Time was, dry Evanston offered little stronger to drink than water. Leaders of the Temperance Movement urged everyone, including Evanstonians, to drink water instead of spirits.
Today we can find many additional reasons to drink water. But we suggest drinking not bottled water but the Evanston stuff – straight from the tap.
The bottled-water fad has environmental consequences: Plastic bottles tax petroleum resources, which are limited and expensive. A recent assessment by the Pacific Institute concludes “the actual amount of energy required just to manufacture the plastic bottles consumed by the United States in 2006 was the equivalent of 17 million barrels of oil per year.” Transporting the bottles to market eats up additional energy.
According to the City’s most recent publication of “Highlights” (Summer 2008), only 12 percent of the 28 billion plastic water bottles purchased each year are recycled. More than 10 billion end up in landfills each year, and it takes almost a thousand years for each buried water bottle to degrade.
In the present tight economy, families would be wise to balk at paying for designer water that can cost as much as 4,000 times as much as what comes from the faucet – especially when they are already being billed for City water.
And Evanston water is healthful as well as cheap.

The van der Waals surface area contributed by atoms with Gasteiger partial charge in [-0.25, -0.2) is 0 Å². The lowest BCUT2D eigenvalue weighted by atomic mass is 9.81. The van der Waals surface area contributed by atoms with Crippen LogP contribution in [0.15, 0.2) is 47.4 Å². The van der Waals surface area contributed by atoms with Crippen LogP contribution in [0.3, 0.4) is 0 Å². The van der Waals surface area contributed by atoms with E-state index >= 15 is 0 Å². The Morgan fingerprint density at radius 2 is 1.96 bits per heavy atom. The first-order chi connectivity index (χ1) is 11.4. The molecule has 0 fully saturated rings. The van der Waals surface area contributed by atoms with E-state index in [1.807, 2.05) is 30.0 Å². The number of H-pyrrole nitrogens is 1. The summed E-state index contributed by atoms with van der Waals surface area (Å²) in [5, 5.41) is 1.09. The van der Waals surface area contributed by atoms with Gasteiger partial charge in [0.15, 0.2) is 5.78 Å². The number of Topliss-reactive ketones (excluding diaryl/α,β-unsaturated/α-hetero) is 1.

Unlike the water in many communities on this planet, our water is safe to drink. Not all bottled water has to pass the same tough standards that Evanston water does just to get to our homes. Nor does bottled water have the powerful cavity-fighter, fluoride.
If green – the environment or dollar – is not persuasive enough, consider taste. In a blind taste test last summer at the Farmers’ Market, Evanston water won out over several types of bottled water.
The City is encouraging Evanstonians to drink their own water. Those who prefer it portable – as well as potable – can choose to carry a reusable stainless steel container.
The Water Department has launched a Citywide campaign, “Tap Water: Good for You, Good for the Environment.” Representatives will be on hand at various community events this summer to encourage people to take the tap-water pledge.
So let’s have a toast to sustainability: one small drink for a person, one long drink for the planet.